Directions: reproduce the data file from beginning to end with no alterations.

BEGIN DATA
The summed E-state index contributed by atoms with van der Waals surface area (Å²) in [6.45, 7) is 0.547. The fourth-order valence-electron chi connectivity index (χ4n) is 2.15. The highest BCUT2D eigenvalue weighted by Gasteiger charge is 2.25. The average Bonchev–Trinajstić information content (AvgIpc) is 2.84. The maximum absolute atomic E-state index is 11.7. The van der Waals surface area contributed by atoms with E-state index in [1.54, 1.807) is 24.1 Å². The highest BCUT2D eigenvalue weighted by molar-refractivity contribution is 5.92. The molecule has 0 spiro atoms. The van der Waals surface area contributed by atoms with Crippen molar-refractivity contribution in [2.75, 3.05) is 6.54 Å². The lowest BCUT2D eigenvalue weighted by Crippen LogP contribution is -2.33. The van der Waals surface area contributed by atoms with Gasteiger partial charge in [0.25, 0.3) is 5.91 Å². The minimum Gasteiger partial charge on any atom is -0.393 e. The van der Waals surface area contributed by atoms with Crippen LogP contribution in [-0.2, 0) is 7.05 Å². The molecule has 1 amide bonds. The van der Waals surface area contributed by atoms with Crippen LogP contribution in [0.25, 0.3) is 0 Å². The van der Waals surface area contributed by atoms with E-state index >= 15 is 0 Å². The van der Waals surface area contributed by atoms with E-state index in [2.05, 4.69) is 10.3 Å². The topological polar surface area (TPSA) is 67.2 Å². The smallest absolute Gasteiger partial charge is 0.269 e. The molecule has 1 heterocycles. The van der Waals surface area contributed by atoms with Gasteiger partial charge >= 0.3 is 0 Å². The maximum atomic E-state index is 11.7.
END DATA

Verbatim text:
The summed E-state index contributed by atoms with van der Waals surface area (Å²) in [6.45, 7) is 0.547. The fourth-order valence-electron chi connectivity index (χ4n) is 2.15. The highest BCUT2D eigenvalue weighted by Gasteiger charge is 2.25. The average Bonchev–Trinajstić information content (AvgIpc) is 2.84. The maximum absolute atomic E-state index is 11.7. The van der Waals surface area contributed by atoms with E-state index in [1.54, 1.807) is 24.1 Å². The highest BCUT2D eigenvalue weighted by molar-refractivity contribution is 5.92. The molecule has 0 spiro atoms. The van der Waals surface area contributed by atoms with Crippen molar-refractivity contribution in [2.75, 3.05) is 6.54 Å². The lowest BCUT2D eigenvalue weighted by Crippen LogP contribution is -2.33. The van der Waals surface area contributed by atoms with Gasteiger partial charge in [0.25, 0.3) is 5.91 Å². The minimum Gasteiger partial charge on any atom is -0.393 e. The van der Waals surface area contributed by atoms with Crippen LogP contribution in [-0.2, 0) is 7.05 Å². The molecule has 1 amide bonds. The van der Waals surface area contributed by atoms with Crippen LogP contribution in [0.25, 0.3) is 0 Å². The van der Waals surface area contributed by atoms with E-state index >= 15 is 0 Å². The van der Waals surface area contributed by atoms with E-state index in [2.05, 4.69) is 10.3 Å². The topological polar surface area (TPSA) is 67.2 Å². The smallest absolute Gasteiger partial charge is 0.269 e. The molecule has 1 heterocycles. The van der Waals surface area contributed by atoms with Gasteiger partial charge >= 0.3 is 0 Å². The maximum atomic E-state index is 11.7.